Are our northern neighbors still testing the bona fides of the Maoists? That sudden slip into Silguri or Sikkim – wherever it was – couldn’t have earned Prachanda high marks. Prachanda’s audience with President Hu could still be on the cards. For now, Delhi seems more interested in Beijing’s eagerness in becoming a steady supplier of petroleum products.
So Menon and his doubly divine partial namesake heading Delhi’s sprawling mission in Kathmandu have left things in limbo. The saving grace, of course, was Prachanda’s newfound enthusiasm for a legislative declaration of a republic to be endorsed by the constituent assembly. As Nepalis try to sort out this internal matter, all we can do is wait for the next couple of moves on the regional chessboard.

Monday, September 10, 2007

Hegemon Hectored By Its Own Haughtiness

From the jumble called the peace process comes another rare flash of candor. Nepal Workers and Peasants Party (NWPP) President Narayan Man Bijukchhe insists that the elections to the constituent assembly would be held only at India’s pleasure.
Before mocking his assertion as an obsequious affirmation of India’s omnipotence, we must delve into the man’s record. Bijukchhe was the first politician to criticize the Seven Party Alliance (SPA)’s 12-point agreement with the Maoists during King Gyanendra’s direct rule.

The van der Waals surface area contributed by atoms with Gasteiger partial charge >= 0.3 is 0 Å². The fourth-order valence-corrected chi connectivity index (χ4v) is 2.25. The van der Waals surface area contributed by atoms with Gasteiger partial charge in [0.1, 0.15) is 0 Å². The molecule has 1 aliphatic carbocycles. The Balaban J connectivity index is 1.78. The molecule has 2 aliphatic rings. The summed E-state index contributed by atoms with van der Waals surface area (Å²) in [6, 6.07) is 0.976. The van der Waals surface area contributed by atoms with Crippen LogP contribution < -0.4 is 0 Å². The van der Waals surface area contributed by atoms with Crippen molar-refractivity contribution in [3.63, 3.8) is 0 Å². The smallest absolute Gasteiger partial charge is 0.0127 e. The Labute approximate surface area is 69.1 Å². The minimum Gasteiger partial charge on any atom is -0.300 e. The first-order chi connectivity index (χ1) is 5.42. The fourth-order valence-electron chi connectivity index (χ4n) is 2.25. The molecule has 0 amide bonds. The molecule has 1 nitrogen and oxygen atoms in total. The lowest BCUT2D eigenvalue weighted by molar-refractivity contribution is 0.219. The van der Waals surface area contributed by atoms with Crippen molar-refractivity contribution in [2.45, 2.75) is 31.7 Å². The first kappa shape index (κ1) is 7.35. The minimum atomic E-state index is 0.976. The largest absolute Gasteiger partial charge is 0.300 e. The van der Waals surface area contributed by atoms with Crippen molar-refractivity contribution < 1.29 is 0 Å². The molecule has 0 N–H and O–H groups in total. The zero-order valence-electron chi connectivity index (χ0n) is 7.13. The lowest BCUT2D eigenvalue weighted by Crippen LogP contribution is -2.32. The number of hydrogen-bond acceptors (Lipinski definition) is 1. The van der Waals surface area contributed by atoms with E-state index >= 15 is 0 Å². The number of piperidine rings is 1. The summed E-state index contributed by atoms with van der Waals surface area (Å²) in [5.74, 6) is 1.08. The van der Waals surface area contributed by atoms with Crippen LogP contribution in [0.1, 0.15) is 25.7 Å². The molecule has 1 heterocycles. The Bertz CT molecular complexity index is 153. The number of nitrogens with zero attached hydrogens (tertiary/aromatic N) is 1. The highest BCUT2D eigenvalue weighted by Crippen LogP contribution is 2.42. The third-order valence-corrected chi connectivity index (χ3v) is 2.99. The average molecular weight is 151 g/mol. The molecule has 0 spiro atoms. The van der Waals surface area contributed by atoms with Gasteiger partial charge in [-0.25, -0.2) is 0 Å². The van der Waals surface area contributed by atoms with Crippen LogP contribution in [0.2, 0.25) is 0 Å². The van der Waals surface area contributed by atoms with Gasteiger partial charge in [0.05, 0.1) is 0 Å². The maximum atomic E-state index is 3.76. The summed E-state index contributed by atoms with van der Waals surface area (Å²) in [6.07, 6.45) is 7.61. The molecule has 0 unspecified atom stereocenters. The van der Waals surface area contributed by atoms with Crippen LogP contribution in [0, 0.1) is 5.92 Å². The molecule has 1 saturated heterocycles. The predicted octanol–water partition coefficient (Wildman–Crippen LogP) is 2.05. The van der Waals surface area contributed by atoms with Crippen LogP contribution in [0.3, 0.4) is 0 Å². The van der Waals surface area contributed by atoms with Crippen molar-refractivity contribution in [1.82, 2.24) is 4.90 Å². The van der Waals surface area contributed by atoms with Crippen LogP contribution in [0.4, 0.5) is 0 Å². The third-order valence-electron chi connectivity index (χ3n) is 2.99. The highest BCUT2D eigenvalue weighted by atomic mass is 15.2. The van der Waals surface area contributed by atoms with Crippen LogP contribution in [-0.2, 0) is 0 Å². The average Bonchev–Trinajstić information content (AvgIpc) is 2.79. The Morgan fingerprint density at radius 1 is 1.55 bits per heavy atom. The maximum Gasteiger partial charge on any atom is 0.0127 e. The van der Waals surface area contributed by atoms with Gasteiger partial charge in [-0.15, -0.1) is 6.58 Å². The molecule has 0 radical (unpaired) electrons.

Of course, Bijukchhe sounded a little disingenuous at the beginning, especially since his party is part of the SPA. But the man’s underlying objection was to the notion of selling out national sovereignty in the name of restoring democracy. Almost two years later, that has become the defining trepidation of the nation.
Ponder a little deeper and it becomes clear that Bijukchhe’s statement is no so much an assertion of India’s traditional hegemony in Nepal. It’s the creative ambiguity that New Delhi has perfected as it Nepal policy. Playing all sides of the Nepalese political field is something New Delhi inherited from the British Raj. What has changed recently is the domestic content of India’s imperatives.